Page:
Roger Lee Owens pedaled a bicycle to get around town and stayed intermittently at an aunt’s house at 2223 Wolfe St. in Brunswick, said neighbor Rhonda Morris.

But Morris was at a loss Wednesday to account for why the young man would do what police allege he did — shoot to death a kindly older couple and their adult grandson inside the modest home directly across the road at 2220 Wolfe St. Owens remained Wednesday in the Glynn County Detention Center, charged with the triple murder in June of Carson Holliman Sr., 64, Vondell Holliman, 63, and their 24-year-old grandson, Christopher Holliman.

Georgia Bureau of Investigation agents and Brunswick Police arrested the 22-year-old Owens Tuesday, charging him with three counts of malice murder. Law enforcement authorities are not yet disclosing Owens’ alleged motives for the killings or any connections he may have had to the Hollimans, citing an investigation that is still very much open and active.

Morris, who lives two doors down from 2223 Wolfe St., could not imagine what might have led Owens to allegedly kill her beloved neighbors of more than 40 years. Owens’ address is listed in Tuesday’s jail booking records as 2223 Wolfe St. Morris said Owens came and went from his aunts’ house, but never lived there permanently.

Owens did not talk with neighbors during his comings and goings on Wolfe Street, Morris said.

“I don’t know what his motive was,” Morris said. “I see him riding his bicycle all the time. He stayed there sometimes, but he was always in and out.”

GBI agents went to the home Tuesday trying to find Owens, but he was not there, Morris said. Authorities have not said where Owens was apprehended. Details surrounding the arrest are being withheld because the case remains open, said Stacy Carson, special agent in charge for the GBI’s Kingsland office.

“We cannot talk about the motive at this point,” she said. “It’s still a very active investigation. I think it’s fair to say there are people out there who have more information about this incident. I would not want to comment at this stage and jeopardize where this investigation is leading.”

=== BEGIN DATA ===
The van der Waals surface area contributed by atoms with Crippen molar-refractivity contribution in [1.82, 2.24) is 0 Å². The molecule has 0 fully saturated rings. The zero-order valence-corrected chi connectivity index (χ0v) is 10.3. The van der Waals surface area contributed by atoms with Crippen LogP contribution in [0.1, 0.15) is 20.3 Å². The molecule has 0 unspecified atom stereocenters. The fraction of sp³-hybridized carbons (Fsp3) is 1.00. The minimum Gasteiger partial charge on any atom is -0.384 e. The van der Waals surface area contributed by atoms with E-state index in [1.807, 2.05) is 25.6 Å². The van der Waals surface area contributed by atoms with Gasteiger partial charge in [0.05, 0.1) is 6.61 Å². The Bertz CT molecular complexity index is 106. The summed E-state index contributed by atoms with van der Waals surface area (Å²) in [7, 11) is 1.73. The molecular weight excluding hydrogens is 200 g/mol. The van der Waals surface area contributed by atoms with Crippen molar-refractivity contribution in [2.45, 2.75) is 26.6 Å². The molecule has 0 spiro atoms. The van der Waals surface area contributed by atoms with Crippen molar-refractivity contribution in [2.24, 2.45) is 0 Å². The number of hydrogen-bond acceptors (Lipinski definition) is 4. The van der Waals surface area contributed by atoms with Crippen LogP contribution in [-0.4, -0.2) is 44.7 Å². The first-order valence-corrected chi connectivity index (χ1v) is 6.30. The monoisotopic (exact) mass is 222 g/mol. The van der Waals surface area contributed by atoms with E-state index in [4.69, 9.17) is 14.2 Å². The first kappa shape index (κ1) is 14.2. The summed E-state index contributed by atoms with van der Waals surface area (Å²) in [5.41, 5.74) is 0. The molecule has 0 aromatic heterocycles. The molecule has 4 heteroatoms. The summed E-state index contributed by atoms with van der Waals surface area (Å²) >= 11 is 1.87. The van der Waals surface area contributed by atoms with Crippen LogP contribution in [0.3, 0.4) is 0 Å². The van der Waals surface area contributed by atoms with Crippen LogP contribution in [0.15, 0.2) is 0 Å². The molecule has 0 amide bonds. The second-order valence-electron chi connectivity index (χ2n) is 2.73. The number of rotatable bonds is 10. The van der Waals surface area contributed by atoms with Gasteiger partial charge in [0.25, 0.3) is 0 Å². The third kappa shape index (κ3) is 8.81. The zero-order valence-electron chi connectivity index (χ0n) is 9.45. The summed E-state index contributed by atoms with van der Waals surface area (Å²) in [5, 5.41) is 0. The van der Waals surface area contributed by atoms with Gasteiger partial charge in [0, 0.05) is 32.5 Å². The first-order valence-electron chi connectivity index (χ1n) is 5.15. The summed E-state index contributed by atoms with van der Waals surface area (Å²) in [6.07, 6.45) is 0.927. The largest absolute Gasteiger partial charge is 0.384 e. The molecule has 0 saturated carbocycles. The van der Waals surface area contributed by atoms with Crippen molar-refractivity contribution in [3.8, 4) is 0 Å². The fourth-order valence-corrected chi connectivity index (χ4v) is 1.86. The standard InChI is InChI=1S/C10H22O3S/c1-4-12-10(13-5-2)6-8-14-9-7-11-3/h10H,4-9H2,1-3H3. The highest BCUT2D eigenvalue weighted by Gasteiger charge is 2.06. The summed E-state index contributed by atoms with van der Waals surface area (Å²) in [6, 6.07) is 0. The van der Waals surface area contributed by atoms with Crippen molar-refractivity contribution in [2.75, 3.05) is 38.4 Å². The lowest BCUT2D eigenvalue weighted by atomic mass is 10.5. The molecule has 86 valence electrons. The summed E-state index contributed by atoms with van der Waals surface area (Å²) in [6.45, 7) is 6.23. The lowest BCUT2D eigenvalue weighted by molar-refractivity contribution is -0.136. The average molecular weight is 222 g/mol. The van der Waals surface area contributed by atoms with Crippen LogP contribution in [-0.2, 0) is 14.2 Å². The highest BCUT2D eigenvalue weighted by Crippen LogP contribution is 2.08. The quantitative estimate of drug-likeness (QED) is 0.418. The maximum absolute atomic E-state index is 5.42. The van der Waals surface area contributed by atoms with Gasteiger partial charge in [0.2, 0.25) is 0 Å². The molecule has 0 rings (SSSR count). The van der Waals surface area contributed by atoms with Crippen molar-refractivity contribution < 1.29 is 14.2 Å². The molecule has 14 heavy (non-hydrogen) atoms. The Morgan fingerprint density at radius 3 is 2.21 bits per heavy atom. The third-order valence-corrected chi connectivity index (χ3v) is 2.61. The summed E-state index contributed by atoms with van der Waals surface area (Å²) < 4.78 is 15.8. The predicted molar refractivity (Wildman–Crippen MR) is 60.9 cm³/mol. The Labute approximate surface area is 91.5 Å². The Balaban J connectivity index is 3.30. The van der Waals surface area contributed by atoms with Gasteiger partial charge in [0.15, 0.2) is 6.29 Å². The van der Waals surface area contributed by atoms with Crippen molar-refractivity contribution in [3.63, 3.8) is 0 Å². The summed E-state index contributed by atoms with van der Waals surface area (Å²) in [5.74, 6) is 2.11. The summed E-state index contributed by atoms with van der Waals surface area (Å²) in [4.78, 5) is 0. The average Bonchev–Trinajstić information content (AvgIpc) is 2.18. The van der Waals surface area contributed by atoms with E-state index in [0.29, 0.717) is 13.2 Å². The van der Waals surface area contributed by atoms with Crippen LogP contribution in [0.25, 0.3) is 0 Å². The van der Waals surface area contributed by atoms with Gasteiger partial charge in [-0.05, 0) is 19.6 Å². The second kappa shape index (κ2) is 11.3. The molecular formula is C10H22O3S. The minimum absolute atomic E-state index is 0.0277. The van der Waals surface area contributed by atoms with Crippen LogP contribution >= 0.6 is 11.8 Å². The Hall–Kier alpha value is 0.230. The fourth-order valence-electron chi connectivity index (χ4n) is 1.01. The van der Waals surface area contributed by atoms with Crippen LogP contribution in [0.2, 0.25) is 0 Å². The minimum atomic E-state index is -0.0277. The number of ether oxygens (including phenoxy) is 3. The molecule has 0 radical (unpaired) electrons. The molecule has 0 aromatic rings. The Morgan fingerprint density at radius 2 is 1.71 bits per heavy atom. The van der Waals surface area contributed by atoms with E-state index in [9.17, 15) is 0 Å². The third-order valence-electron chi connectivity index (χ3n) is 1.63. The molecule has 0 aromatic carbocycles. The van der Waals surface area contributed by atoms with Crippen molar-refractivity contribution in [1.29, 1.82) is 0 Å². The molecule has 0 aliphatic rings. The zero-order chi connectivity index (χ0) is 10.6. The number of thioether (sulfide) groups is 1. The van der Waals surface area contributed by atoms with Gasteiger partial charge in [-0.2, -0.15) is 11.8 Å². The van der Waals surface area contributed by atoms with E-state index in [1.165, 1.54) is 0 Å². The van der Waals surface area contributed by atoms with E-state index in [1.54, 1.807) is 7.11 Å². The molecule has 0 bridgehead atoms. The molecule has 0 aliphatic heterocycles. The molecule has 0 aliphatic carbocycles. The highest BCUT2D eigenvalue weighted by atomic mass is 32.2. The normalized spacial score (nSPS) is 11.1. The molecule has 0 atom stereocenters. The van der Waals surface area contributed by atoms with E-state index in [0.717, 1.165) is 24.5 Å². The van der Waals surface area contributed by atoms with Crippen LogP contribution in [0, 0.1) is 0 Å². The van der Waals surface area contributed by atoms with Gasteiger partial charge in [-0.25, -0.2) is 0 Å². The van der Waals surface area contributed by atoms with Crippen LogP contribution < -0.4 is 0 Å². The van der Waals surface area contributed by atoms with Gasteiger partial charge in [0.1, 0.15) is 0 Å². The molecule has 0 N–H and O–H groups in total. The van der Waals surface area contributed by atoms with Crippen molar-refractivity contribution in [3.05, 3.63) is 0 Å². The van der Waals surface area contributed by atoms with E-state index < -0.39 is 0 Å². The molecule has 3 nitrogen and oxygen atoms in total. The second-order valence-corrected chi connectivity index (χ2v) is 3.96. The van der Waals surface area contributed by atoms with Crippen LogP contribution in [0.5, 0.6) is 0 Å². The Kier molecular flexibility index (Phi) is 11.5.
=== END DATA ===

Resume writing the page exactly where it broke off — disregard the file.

County Superior Court records show one previous arrest for Owens, in September of 2013, when he was charged with public drunkenness, underage drinking and interfering with government property.

The Hollimans were discovered shot to death inside their modest wood-frame home on June 18, when their absence from Sunday service at Zion Baptist Church in Brunswick raised concerns. Fellow parishioners called police after no one answered knocks at the door. Police entered the home and found the three slain inside.

No one answered several knocks Wednesday afternoon at the door at 2223 Wolfe St. A television played loudly; a kitten sat curled in a small open front window. A simple flowery plaque beside the door read: “Bless Our Family As We Grow.” Morris said Owens’ aunt was surprised by his arrest and saddened by allegations he was involved in the murders.

Nearly four months later, Morris still mourns for her long-time friends and neighbors. Morris had known the Hollimans since she moved into her home on Wolfe Street, more than 40 years ago. Carson Holliman worked for years in firearms support services at the Federal Law Enforcement Training Center. Vondell Holliman was a retired Glynn County elementary school teacher, who was active in Zion Baptist’s outreach programs, Morris said.

Christopher Holliman did not let autism stop him from earning a culinary arts certification from Coastal Pines Technical College. He was a cashier at the old Winn Dixie on Altama Avenue and played drums in Zion Baptist’s church choirs.

Morris stood at the front gate of her house Wednesday, looking across the road at the small porch where she spent so many hours visiting with the Hollimans.

“That was my prayer warrior,” Morris said of Vondell Holliman. “I would go and sit over there on the porch with her and just pray and listen, pray and listen.

“I feel like this arrest has brought some closure, but this neighborhood will never be the same,” she said.